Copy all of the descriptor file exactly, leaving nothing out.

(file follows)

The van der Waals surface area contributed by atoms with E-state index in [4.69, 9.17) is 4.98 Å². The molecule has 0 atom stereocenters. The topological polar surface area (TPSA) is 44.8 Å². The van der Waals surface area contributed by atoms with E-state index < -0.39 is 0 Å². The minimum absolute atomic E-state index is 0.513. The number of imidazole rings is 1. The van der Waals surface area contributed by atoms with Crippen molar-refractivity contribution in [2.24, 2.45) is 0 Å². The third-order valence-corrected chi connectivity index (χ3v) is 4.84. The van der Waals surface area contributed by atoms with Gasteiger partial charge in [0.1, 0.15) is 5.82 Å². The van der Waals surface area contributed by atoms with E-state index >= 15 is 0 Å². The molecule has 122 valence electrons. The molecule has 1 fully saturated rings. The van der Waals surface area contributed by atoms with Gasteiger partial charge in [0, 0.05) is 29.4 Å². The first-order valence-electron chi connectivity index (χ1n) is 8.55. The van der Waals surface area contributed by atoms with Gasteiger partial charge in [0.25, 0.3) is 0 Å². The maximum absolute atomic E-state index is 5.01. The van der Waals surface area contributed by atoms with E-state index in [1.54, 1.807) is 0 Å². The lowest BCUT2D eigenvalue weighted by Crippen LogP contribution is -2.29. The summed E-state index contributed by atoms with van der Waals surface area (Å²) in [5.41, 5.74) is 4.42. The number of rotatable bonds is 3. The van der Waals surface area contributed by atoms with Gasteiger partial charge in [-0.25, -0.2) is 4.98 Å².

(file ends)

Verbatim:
The van der Waals surface area contributed by atoms with E-state index in [4.69, 9.17) is 4.98 Å². The molecule has 0 atom stereocenters. The topological polar surface area (TPSA) is 44.8 Å². The van der Waals surface area contributed by atoms with E-state index < -0.39 is 0 Å². The minimum absolute atomic E-state index is 0.513. The number of imidazole rings is 1. The van der Waals surface area contributed by atoms with Crippen molar-refractivity contribution in [2.24, 2.45) is 0 Å². The third-order valence-corrected chi connectivity index (χ3v) is 4.84. The van der Waals surface area contributed by atoms with Gasteiger partial charge in [0.1, 0.15) is 5.82 Å². The van der Waals surface area contributed by atoms with E-state index >= 15 is 0 Å². The molecule has 122 valence electrons. The molecule has 1 fully saturated rings. The van der Waals surface area contributed by atoms with Gasteiger partial charge in [0, 0.05) is 29.4 Å². The first-order valence-electron chi connectivity index (χ1n) is 8.55. The van der Waals surface area contributed by atoms with Gasteiger partial charge in [0.25, 0.3) is 0 Å². The maximum absolute atomic E-state index is 5.01. The van der Waals surface area contributed by atoms with E-state index in [1.54, 1.807) is 0 Å². The lowest BCUT2D eigenvalue weighted by Crippen LogP contribution is -2.29. The summed E-state index contributed by atoms with van der Waals surface area (Å²) in [5.41, 5.74) is 4.42. The number of rotatable bonds is 3. The van der Waals surface area contributed by atoms with Gasteiger partial charge in [-0.25, -0.2) is 4.98 Å².